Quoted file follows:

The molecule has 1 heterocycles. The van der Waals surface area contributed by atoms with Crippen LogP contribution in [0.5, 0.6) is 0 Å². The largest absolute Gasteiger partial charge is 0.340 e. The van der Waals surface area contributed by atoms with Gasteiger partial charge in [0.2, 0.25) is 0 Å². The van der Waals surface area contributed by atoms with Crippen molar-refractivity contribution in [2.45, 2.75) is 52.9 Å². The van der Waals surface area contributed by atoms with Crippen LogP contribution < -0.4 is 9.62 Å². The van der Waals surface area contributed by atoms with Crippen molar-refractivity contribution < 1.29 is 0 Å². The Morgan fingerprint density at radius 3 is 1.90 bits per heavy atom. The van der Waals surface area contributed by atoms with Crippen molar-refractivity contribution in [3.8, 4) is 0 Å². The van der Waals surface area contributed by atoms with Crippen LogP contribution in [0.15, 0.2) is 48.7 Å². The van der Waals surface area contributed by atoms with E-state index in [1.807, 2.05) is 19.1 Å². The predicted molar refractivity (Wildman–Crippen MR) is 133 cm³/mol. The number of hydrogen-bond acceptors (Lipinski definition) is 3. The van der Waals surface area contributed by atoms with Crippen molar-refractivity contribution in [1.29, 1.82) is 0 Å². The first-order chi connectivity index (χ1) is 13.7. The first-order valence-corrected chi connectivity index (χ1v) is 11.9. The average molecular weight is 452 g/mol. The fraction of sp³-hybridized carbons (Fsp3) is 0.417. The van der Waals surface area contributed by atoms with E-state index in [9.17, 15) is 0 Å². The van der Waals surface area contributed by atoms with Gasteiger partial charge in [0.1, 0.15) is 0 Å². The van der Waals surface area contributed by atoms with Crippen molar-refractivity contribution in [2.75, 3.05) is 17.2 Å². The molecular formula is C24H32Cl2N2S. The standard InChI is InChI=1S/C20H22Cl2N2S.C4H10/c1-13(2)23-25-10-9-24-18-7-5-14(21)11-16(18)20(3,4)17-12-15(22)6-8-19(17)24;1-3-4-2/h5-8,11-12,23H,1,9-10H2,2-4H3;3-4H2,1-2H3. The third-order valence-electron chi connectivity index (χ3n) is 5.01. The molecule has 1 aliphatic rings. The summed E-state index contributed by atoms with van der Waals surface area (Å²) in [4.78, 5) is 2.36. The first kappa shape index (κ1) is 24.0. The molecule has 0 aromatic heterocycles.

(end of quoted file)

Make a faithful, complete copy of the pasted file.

The molecule has 1 heterocycles. The van der Waals surface area contributed by atoms with Crippen LogP contribution in [0.5, 0.6) is 0 Å². The largest absolute Gasteiger partial charge is 0.340 e. The van der Waals surface area contributed by atoms with Gasteiger partial charge in [0.2, 0.25) is 0 Å². The van der Waals surface area contributed by atoms with Crippen molar-refractivity contribution in [2.45, 2.75) is 52.9 Å². The van der Waals surface area contributed by atoms with Crippen LogP contribution < -0.4 is 9.62 Å². The van der Waals surface area contributed by atoms with Crippen molar-refractivity contribution < 1.29 is 0 Å². The Morgan fingerprint density at radius 3 is 1.90 bits per heavy atom. The van der Waals surface area contributed by atoms with Crippen molar-refractivity contribution in [3.8, 4) is 0 Å². The van der Waals surface area contributed by atoms with Crippen LogP contribution in [0.15, 0.2) is 48.7 Å². The van der Waals surface area contributed by atoms with E-state index in [1.807, 2.05) is 19.1 Å². The predicted molar refractivity (Wildman–Crippen MR) is 133 cm³/mol. The number of hydrogen-bond acceptors (Lipinski definition) is 3. The van der Waals surface area contributed by atoms with Crippen molar-refractivity contribution in [1.29, 1.82) is 0 Å². The first-order chi connectivity index (χ1) is 13.7. The first-order valence-corrected chi connectivity index (χ1v) is 11.9. The average molecular weight is 452 g/mol. The fraction of sp³-hybridized carbons (Fsp3) is 0.417. The van der Waals surface area contributed by atoms with E-state index in [9.17, 15) is 0 Å². The van der Waals surface area contributed by atoms with Gasteiger partial charge in [0.1, 0.15) is 0 Å². The van der Waals surface area contributed by atoms with Crippen molar-refractivity contribution in [2.75, 3.05) is 17.2 Å². The molecular formula is C24H32Cl2N2S. The standard InChI is InChI=1S/C20H22Cl2N2S.C4H10/c1-13(2)23-25-10-9-24-18-7-5-14(21)11-16(18)20(3,4)17-12-15(22)6-8-19(17)24;1-3-4-2/h5-8,11-12,23H,1,9-10H2,2-4H3;3-4H2,1-2H3. The third-order valence-electron chi connectivity index (χ3n) is 5.01. The molecule has 1 aliphatic rings. The summed E-state index contributed by atoms with van der Waals surface area (Å²) in [4.78, 5) is 2.36. The first kappa shape index (κ1) is 24.0. The molecule has 0 aromatic heterocycles.